I think Linker is exactly right when he goes on to point out that it isn’t just the right-wing opposition that will react in this way — indeed, the GOP and the Democrats are both split on the wisdom of withdrawal, and the precise political consequences of a Taliban return to power aren’t obvious. But if we do start looking for redemption in a new conflict, from Ukraine to Taiwan there are plenty of opportunities out there.
Three new pieces here this week, in case you missed them:
“Authority and Expertise” — a piece about the difference between the two, the problem with relying on the latter for the former, and the consequences for overcoming vaccine hesitancy. This has become only more timely in the wake of the FDA’s decision to extend the pause in the use of the J&J vaccine, as Megan McArdle articulates well at The Washington Post.
“Stepping Out” — my first trip to a movie theater since the start of the pandemic. (I saw La Strada and it was wonderful.)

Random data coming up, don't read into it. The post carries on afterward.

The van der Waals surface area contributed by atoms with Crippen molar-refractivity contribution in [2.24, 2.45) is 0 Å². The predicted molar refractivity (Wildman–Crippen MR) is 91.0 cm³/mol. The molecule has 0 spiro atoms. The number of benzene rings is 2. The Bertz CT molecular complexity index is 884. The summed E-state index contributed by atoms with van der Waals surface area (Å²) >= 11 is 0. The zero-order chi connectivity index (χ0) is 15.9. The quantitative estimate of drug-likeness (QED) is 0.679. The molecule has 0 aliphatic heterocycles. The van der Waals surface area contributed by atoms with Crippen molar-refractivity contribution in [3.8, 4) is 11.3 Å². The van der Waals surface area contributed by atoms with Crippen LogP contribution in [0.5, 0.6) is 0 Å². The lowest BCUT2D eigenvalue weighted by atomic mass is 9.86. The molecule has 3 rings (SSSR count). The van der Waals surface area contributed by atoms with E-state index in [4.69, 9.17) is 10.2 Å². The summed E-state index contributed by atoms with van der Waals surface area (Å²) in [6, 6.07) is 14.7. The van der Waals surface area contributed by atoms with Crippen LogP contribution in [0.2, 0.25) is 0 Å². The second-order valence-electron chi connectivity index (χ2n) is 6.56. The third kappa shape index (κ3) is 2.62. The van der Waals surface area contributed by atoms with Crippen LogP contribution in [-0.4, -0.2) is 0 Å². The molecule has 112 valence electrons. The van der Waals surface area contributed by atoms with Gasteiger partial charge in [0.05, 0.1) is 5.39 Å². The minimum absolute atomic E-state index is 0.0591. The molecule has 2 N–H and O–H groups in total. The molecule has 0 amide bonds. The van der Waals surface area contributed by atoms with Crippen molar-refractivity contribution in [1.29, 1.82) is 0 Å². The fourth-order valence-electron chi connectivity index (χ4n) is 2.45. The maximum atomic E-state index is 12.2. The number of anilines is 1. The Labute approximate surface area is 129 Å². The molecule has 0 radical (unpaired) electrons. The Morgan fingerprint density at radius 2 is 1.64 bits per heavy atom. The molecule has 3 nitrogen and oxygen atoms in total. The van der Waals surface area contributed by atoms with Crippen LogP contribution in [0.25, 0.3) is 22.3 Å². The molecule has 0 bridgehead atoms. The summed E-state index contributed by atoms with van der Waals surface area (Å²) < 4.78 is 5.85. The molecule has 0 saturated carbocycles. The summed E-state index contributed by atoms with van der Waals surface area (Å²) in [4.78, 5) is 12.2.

“Reparations and the Black Nationalist Counterfactual” — my thought experiment about how advocacy for reparations would play out in a world where, after the Civil War, America’s freed slaves were dispatched to form their own republic carved out of American territory, rather than being enfranchised (briefly) as equal citizens.
Elsewhere on Substack, I have to recommend two posts from Matt Yglesias at Slow Boring, each of which exemplified what Yglesias does best. The first, “More incarceration is not the answer,” separates the need for effective policing from what was historically the most-common “tough on crime” measure: heavier sentences. He’s in favor of the former and against the latter. The second, “HR1 is kind of half-baked,” similarly separates the anti-gerrymandering provisions of the Democratic bill, which if anything should be strengthened, from the rest of the bill, which he sees as a hodgepodge of good-but-not-essential ideas and stuff that doesn’t really make sense. Yglesias’s newsletter is both indispensable and a real downer to read because he’s so much better at this than I can imagine being.
Have a good weekend.